A Flag in the Sand: A Silent Film’s Loud Awakening

A Silent Film
A Silent Film


A Flag in the Sand: A Silent Film Discuss Their Eponymous Album, Artistic Duties, and ‘Instinct’

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Eponymous albums are artist-defining: Embodying the name of the artist, these self-titled records inherently represent the core of an ‘artistry’, which is exactly what makes A Silent Film’s self-titled third record so unbelievably important. A Silent Film, independently released by the English alternative rock band of the same name in October 2015, marks the band’s conscious and deliberate coming-of-age moment. “This is the most definitive record we’ve made,” asserts A Silent Film’s Robert Stevenson without a second thought. This is A Silent Film’s quintessence: An anthemic set of eleven songs brimming with energy and hope, love and friendship, renewal and loss, tension and release.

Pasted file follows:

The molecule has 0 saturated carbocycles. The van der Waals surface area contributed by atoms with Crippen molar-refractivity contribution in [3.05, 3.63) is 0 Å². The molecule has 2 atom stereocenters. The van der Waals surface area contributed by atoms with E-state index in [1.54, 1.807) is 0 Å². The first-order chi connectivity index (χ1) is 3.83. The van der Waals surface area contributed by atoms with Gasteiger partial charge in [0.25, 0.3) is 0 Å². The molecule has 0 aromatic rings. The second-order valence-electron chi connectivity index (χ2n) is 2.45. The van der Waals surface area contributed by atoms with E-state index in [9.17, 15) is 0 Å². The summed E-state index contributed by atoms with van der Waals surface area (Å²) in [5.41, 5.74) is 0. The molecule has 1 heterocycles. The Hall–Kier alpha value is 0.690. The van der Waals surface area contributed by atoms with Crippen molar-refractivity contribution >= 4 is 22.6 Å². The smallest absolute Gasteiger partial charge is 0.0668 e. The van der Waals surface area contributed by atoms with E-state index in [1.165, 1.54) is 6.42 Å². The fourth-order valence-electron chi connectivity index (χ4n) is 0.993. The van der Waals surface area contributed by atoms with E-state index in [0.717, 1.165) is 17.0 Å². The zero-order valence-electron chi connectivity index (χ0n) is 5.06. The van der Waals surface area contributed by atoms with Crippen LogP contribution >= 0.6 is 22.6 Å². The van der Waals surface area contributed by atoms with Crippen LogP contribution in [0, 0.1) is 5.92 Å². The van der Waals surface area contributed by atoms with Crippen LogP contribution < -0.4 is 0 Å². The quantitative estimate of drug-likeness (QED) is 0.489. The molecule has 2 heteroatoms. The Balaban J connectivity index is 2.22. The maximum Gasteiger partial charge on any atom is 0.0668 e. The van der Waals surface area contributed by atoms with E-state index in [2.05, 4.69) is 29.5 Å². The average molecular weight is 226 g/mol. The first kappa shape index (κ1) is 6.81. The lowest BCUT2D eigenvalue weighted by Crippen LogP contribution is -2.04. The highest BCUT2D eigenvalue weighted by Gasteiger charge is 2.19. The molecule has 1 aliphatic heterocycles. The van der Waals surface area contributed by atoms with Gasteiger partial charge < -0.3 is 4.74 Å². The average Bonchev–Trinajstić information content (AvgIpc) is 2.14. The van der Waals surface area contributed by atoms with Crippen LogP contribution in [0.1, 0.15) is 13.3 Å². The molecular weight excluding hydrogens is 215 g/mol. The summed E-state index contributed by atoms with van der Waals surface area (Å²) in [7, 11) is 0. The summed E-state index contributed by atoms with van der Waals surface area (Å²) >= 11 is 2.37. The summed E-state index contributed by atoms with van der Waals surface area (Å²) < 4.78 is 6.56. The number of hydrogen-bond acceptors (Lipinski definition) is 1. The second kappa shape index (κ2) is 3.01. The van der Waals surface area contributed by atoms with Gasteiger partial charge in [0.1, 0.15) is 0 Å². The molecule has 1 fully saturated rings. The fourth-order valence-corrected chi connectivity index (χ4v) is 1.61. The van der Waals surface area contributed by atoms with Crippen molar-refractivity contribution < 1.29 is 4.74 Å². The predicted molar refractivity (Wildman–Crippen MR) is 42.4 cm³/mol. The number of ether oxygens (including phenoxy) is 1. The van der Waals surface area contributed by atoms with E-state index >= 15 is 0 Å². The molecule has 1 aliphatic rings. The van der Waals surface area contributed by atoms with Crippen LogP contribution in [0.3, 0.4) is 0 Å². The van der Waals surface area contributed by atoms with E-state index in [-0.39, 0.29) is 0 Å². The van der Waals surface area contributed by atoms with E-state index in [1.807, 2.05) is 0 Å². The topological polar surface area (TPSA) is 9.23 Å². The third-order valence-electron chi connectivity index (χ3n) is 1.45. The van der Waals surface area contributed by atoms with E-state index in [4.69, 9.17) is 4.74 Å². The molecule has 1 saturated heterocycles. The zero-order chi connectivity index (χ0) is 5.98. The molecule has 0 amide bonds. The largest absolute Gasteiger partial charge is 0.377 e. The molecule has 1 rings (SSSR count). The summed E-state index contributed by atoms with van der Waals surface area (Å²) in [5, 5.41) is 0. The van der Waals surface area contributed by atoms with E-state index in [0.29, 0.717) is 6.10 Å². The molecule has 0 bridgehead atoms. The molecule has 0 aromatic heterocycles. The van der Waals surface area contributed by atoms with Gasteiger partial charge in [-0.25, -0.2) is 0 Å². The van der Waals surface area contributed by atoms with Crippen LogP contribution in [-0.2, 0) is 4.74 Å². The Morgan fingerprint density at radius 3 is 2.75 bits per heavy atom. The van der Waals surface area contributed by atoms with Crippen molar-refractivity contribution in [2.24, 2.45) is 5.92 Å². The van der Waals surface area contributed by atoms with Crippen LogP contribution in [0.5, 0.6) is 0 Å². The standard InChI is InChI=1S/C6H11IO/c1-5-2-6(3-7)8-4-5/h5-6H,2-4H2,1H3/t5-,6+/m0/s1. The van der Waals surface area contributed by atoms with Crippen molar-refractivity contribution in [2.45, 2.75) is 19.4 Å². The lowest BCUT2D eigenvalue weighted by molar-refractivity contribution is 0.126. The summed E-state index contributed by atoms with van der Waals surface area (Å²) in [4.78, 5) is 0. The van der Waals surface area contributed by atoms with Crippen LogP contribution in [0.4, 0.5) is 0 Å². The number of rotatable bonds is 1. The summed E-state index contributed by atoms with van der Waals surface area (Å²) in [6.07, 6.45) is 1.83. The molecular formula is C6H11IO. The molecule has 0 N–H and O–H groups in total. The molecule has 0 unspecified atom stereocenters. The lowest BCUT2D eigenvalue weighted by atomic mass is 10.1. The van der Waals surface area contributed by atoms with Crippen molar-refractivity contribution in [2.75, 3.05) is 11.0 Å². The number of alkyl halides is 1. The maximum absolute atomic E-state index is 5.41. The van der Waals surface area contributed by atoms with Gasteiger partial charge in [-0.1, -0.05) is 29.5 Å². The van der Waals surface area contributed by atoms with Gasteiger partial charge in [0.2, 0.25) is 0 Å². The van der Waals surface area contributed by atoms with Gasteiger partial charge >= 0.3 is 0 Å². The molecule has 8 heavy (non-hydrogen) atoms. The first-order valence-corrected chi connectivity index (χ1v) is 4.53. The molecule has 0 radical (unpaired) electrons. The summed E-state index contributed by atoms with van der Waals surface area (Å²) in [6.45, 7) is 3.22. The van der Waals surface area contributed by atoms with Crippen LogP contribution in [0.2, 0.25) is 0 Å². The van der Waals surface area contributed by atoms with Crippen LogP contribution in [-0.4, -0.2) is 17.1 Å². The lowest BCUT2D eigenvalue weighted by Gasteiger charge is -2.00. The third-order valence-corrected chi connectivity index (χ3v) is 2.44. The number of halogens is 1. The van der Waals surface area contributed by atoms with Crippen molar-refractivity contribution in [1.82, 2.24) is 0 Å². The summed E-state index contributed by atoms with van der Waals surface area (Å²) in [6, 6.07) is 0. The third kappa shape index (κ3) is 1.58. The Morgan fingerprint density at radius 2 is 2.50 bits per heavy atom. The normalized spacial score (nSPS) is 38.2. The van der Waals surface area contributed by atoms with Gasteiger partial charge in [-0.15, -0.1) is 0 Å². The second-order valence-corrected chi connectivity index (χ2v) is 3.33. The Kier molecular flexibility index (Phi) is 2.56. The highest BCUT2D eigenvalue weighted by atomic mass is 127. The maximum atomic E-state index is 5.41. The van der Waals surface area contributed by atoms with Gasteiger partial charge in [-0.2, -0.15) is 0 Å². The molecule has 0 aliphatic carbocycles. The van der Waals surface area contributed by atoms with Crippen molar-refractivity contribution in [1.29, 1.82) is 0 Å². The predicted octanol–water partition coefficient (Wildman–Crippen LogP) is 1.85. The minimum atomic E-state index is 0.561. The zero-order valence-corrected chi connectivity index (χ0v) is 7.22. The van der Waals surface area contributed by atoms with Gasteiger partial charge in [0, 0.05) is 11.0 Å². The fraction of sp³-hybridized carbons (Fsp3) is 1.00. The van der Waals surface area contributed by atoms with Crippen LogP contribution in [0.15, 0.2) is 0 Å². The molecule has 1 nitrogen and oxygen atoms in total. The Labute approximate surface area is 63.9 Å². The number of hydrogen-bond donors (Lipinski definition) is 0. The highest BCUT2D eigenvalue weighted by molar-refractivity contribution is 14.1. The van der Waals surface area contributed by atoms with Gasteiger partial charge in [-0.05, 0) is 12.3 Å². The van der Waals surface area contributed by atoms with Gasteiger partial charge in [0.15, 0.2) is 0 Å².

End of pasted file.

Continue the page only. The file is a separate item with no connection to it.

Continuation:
It’s strange; by the time you get to three albums, there’s that level of expectation of what people expect from the band, and then you’ve actually got to exceed that anyway…

A Silent Film - A Silent Film
A Silent Film – A Silent Film

A Silent Film have never seemed more confident and at peace with themselves. There’s a sense you get, when talking with the independent duo, that Robert Stevenson and Spencer Walker have thought more in-depth and intensely about every aspect of their music than you ever will. It’s a feeling you don’t experience around all artists, but that’s part of what makes A Silent Film special: They try to keep one step ahead of themselves and their fans, without being overly absorbed in the who, the what, the where, and the why of their artistry. They know who they are, and that’s what matters.